“What’s up Doc?”
Interpreting in the medical, mental
and allied health care settings
Toulouse | France | 09 – 10 September 2017
Interpreting in the medical, mental and allied heath care settings for deaf people using sign language and access to health care is complicated by the language barrier. It begins when making an initial appointment through to the health consultation, be that with a nurse, a general practitioner or medical specialist (consultant, psychiatrist, dentist, etc.).
From the creation of the administrative file to the request of reimbursement (depending on the health care system), from reading the prescription to organizing a stay in a rehabilitation centre; the presence of a sign language interpreter (SLI) is often essential.
Through the theme “Interpreting in health care settings,” we propose to consider the place of sign language interpreters amongst the ‘white coatsʼ (and ask wether we should also wear one).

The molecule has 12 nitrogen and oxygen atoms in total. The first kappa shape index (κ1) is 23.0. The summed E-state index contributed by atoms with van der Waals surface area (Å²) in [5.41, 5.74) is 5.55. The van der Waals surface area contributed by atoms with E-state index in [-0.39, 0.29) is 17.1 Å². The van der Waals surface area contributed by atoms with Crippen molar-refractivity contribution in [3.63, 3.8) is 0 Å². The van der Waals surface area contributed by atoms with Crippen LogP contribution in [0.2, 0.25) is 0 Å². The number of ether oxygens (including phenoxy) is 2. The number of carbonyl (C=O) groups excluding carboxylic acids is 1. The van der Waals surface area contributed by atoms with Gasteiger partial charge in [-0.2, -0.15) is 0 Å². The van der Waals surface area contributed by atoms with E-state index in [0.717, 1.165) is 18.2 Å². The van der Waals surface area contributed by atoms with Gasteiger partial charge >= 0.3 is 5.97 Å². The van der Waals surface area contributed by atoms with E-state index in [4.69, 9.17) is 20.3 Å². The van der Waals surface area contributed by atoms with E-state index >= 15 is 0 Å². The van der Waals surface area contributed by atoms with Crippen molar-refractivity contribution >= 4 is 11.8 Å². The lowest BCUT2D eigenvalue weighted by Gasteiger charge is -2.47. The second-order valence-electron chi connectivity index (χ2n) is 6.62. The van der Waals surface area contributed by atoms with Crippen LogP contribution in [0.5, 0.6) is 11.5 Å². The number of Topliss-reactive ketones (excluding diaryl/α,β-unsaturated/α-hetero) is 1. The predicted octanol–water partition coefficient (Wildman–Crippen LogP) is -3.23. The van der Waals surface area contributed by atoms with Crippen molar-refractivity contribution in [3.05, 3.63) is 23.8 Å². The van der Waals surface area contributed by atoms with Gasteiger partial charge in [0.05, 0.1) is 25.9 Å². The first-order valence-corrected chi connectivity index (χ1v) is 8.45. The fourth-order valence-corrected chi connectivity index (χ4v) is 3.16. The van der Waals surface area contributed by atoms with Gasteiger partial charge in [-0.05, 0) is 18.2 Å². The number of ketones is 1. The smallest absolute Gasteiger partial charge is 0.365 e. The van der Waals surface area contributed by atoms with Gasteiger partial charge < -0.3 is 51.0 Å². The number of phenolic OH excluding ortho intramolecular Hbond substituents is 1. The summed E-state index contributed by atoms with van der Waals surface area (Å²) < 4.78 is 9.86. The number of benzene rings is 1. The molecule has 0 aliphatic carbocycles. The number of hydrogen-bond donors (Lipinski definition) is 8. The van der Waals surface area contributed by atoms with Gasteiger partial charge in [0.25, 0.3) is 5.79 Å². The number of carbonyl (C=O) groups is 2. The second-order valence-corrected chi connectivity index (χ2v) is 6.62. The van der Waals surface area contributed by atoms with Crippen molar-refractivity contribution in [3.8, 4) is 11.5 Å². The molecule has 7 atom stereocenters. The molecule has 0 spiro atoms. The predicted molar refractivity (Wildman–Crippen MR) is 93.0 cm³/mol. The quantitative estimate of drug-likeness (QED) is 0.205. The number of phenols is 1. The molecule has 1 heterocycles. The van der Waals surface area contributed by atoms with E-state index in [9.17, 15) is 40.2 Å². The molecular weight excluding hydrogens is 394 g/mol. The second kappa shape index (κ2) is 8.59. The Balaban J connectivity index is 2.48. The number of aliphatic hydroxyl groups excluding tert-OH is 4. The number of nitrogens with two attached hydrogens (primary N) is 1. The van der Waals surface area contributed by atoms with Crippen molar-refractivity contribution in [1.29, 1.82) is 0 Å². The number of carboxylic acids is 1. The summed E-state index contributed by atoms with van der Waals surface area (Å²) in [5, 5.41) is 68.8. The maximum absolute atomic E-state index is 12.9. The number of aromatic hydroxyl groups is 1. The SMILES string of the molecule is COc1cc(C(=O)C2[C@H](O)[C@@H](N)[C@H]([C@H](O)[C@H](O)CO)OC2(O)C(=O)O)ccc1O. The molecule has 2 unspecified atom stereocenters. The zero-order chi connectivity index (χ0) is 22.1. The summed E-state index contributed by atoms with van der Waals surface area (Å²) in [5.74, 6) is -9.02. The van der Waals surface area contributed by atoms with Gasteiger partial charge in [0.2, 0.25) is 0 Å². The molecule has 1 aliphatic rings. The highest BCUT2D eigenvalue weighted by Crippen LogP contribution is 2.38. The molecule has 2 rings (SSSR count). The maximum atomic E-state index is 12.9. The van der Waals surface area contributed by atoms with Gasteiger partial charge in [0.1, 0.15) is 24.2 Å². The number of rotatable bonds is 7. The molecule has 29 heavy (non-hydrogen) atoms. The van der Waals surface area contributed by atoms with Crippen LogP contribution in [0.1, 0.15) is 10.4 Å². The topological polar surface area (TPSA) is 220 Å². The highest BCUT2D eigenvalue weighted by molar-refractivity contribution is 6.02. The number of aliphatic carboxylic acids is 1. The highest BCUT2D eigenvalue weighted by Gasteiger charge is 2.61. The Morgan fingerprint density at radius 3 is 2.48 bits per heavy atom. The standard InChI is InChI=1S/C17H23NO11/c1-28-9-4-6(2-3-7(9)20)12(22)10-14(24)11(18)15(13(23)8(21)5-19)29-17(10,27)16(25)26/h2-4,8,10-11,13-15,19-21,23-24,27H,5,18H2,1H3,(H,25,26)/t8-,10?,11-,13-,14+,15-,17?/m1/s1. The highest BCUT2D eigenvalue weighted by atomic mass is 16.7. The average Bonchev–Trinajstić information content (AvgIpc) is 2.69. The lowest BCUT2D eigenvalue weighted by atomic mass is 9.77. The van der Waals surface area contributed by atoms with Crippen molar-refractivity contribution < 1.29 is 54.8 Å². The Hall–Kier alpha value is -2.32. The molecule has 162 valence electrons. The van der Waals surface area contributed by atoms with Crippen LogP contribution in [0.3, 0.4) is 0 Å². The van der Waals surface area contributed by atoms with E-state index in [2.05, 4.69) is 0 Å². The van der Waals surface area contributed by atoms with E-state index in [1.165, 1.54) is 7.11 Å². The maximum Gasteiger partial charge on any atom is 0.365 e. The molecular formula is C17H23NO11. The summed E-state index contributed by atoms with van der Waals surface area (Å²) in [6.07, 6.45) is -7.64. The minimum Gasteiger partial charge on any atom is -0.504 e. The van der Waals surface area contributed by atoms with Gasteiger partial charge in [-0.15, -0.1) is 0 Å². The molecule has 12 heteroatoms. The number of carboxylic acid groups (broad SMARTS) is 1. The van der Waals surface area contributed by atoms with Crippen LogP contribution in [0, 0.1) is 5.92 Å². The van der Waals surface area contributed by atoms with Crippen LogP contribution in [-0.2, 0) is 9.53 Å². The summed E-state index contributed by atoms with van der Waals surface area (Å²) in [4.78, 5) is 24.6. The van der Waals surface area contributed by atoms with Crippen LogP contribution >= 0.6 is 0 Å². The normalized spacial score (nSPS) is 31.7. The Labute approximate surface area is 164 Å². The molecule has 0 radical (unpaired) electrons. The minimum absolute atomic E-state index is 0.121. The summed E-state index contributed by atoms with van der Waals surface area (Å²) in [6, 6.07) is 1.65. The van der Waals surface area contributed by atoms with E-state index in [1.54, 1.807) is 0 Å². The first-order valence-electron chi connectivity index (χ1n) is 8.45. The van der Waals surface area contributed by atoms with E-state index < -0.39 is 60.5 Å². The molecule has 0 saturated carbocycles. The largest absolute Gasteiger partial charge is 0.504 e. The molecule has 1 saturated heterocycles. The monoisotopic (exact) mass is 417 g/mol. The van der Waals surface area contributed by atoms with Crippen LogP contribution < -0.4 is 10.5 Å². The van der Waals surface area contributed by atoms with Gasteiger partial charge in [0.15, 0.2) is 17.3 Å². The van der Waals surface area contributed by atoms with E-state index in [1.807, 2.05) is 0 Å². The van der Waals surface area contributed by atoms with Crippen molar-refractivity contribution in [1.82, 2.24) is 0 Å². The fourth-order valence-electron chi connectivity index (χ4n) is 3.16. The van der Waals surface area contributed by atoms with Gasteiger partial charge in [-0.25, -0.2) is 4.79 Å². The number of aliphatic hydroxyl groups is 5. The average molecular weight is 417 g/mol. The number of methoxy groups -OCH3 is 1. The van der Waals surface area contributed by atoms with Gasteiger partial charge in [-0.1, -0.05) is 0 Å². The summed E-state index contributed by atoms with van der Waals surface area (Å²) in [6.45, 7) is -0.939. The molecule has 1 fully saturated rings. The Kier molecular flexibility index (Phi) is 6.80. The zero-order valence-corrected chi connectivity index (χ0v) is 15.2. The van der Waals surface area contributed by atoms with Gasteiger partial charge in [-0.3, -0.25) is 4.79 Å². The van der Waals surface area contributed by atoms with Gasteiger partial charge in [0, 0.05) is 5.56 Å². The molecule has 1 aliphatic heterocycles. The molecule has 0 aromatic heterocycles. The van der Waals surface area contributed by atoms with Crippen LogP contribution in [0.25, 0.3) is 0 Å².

Exploring questions such as:
Should SLI have a specific healthcare training?
What is the role of ‘Medisigns’?
Are there any healthcare specific interpretation strategies? What issues are there with healthcare terminology?
How are deaf interpreters included in healthcare interpreting? How can SLI handle their stress?
How do patients regard healthcare SLI (and vice versa)?
More broadly, how other fields of research (translation studies, linguistics, sociology, ethnology) explore healthcare interpreting. Other areas of interest include: training for deaf professionals working in medico-social settings, SLI presence during epidemic alerts (e.g. AIDS, swine flu, avian flu, etc.) and during information campaigns led by the authorities.